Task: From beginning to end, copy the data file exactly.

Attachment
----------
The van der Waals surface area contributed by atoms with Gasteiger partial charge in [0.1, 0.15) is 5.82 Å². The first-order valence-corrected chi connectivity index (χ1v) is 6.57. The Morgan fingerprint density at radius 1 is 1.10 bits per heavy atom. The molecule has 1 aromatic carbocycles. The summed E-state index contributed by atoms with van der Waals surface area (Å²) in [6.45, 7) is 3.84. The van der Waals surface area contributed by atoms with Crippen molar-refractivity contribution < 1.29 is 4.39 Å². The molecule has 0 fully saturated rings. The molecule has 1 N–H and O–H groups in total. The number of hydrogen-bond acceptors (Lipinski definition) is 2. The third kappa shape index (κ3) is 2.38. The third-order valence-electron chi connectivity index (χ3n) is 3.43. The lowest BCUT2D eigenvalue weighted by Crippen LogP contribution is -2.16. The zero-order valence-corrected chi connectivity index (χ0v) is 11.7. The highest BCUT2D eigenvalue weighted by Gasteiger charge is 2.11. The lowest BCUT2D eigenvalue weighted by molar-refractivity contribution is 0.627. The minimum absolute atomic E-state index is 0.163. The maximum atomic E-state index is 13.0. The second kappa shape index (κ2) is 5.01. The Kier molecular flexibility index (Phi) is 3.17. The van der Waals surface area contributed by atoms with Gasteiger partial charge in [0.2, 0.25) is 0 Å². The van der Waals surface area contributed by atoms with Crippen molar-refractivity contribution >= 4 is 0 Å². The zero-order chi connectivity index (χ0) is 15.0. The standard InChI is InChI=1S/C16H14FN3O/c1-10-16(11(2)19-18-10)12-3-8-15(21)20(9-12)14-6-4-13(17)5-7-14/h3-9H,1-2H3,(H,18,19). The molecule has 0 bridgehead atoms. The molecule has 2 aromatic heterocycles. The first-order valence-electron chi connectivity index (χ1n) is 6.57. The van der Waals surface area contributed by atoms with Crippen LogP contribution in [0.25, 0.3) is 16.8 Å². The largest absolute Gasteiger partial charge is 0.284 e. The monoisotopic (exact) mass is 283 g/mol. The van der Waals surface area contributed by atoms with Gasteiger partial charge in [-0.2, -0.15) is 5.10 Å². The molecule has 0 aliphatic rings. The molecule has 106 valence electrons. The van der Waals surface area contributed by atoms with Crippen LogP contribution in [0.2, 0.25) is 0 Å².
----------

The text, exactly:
The van der Waals surface area contributed by atoms with Gasteiger partial charge in [0.1, 0.15) is 5.82 Å². The first-order valence-corrected chi connectivity index (χ1v) is 6.57. The Morgan fingerprint density at radius 1 is 1.10 bits per heavy atom. The molecule has 1 aromatic carbocycles. The summed E-state index contributed by atoms with van der Waals surface area (Å²) in [6.45, 7) is 3.84. The van der Waals surface area contributed by atoms with Crippen molar-refractivity contribution < 1.29 is 4.39 Å². The molecule has 0 fully saturated rings. The molecule has 1 N–H and O–H groups in total. The number of hydrogen-bond acceptors (Lipinski definition) is 2. The third kappa shape index (κ3) is 2.38. The third-order valence-electron chi connectivity index (χ3n) is 3.43. The lowest BCUT2D eigenvalue weighted by Crippen LogP contribution is -2.16. The zero-order valence-corrected chi connectivity index (χ0v) is 11.7. The highest BCUT2D eigenvalue weighted by Gasteiger charge is 2.11. The lowest BCUT2D eigenvalue weighted by molar-refractivity contribution is 0.627. The minimum absolute atomic E-state index is 0.163. The maximum atomic E-state index is 13.0. The second kappa shape index (κ2) is 5.01. The Kier molecular flexibility index (Phi) is 3.17. The van der Waals surface area contributed by atoms with Gasteiger partial charge in [0.2, 0.25) is 0 Å². The van der Waals surface area contributed by atoms with Crippen molar-refractivity contribution >= 4 is 0 Å². The zero-order chi connectivity index (χ0) is 15.0. The standard InChI is InChI=1S/C16H14FN3O/c1-10-16(11(2)19-18-10)12-3-8-15(21)20(9-12)14-6-4-13(17)5-7-14/h3-9H,1-2H3,(H,18,19). The molecule has 0 bridgehead atoms. The molecule has 2 aromatic heterocycles. The first-order valence-electron chi connectivity index (χ1n) is 6.57. The van der Waals surface area contributed by atoms with Crippen LogP contribution in [0.25, 0.3) is 16.8 Å². The largest absolute Gasteiger partial charge is 0.284 e. The monoisotopic (exact) mass is 283 g/mol. The van der Waals surface area contributed by atoms with Gasteiger partial charge in [-0.2, -0.15) is 5.10 Å². The molecule has 0 aliphatic rings. The molecule has 106 valence electrons. The van der Waals surface area contributed by atoms with Crippen LogP contribution in [0.2, 0.25) is 0 Å².